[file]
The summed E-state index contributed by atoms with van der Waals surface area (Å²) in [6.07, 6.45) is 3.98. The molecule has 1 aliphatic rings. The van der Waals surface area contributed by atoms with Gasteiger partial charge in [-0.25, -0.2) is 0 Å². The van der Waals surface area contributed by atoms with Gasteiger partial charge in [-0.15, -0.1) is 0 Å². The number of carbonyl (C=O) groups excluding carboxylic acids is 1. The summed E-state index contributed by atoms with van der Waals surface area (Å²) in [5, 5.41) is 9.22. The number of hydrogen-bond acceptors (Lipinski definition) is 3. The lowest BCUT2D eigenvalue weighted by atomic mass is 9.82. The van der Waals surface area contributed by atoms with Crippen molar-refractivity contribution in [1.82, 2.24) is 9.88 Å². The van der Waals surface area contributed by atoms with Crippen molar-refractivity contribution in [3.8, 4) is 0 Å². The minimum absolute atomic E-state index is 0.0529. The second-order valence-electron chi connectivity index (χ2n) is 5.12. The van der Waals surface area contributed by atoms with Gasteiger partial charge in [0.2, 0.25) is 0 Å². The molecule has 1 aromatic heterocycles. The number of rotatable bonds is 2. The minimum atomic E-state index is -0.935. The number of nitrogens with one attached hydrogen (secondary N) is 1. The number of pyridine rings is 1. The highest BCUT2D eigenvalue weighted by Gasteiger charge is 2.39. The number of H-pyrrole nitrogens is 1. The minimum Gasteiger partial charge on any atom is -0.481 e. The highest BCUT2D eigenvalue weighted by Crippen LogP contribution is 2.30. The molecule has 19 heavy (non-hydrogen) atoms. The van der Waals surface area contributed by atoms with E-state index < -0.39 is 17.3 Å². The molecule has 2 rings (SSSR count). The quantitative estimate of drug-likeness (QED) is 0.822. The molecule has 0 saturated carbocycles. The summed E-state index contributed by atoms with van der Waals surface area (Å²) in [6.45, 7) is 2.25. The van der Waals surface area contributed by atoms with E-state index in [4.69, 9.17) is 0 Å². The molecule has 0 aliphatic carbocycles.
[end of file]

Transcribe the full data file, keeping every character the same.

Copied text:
The summed E-state index contributed by atoms with van der Waals surface area (Å²) in [6.07, 6.45) is 3.98. The molecule has 1 aliphatic rings. The van der Waals surface area contributed by atoms with Gasteiger partial charge in [-0.25, -0.2) is 0 Å². The van der Waals surface area contributed by atoms with Gasteiger partial charge in [-0.15, -0.1) is 0 Å². The number of carbonyl (C=O) groups excluding carboxylic acids is 1. The summed E-state index contributed by atoms with van der Waals surface area (Å²) in [5, 5.41) is 9.22. The number of hydrogen-bond acceptors (Lipinski definition) is 3. The lowest BCUT2D eigenvalue weighted by atomic mass is 9.82. The van der Waals surface area contributed by atoms with Crippen molar-refractivity contribution in [1.82, 2.24) is 9.88 Å². The van der Waals surface area contributed by atoms with Crippen molar-refractivity contribution in [3.8, 4) is 0 Å². The minimum absolute atomic E-state index is 0.0529. The second-order valence-electron chi connectivity index (χ2n) is 5.12. The van der Waals surface area contributed by atoms with Gasteiger partial charge in [0.2, 0.25) is 0 Å². The molecule has 1 aromatic heterocycles. The number of rotatable bonds is 2. The minimum atomic E-state index is -0.935. The number of nitrogens with one attached hydrogen (secondary N) is 1. The number of pyridine rings is 1. The highest BCUT2D eigenvalue weighted by Gasteiger charge is 2.39. The number of H-pyrrole nitrogens is 1. The minimum Gasteiger partial charge on any atom is -0.481 e. The highest BCUT2D eigenvalue weighted by Crippen LogP contribution is 2.30. The molecule has 19 heavy (non-hydrogen) atoms. The van der Waals surface area contributed by atoms with E-state index < -0.39 is 17.3 Å². The molecule has 2 rings (SSSR count). The quantitative estimate of drug-likeness (QED) is 0.822. The molecule has 0 saturated carbocycles. The summed E-state index contributed by atoms with van der Waals surface area (Å²) in [6.45, 7) is 2.25. The van der Waals surface area contributed by atoms with E-state index in [4.69, 9.17) is 0 Å². The molecule has 0 aliphatic carbocycles.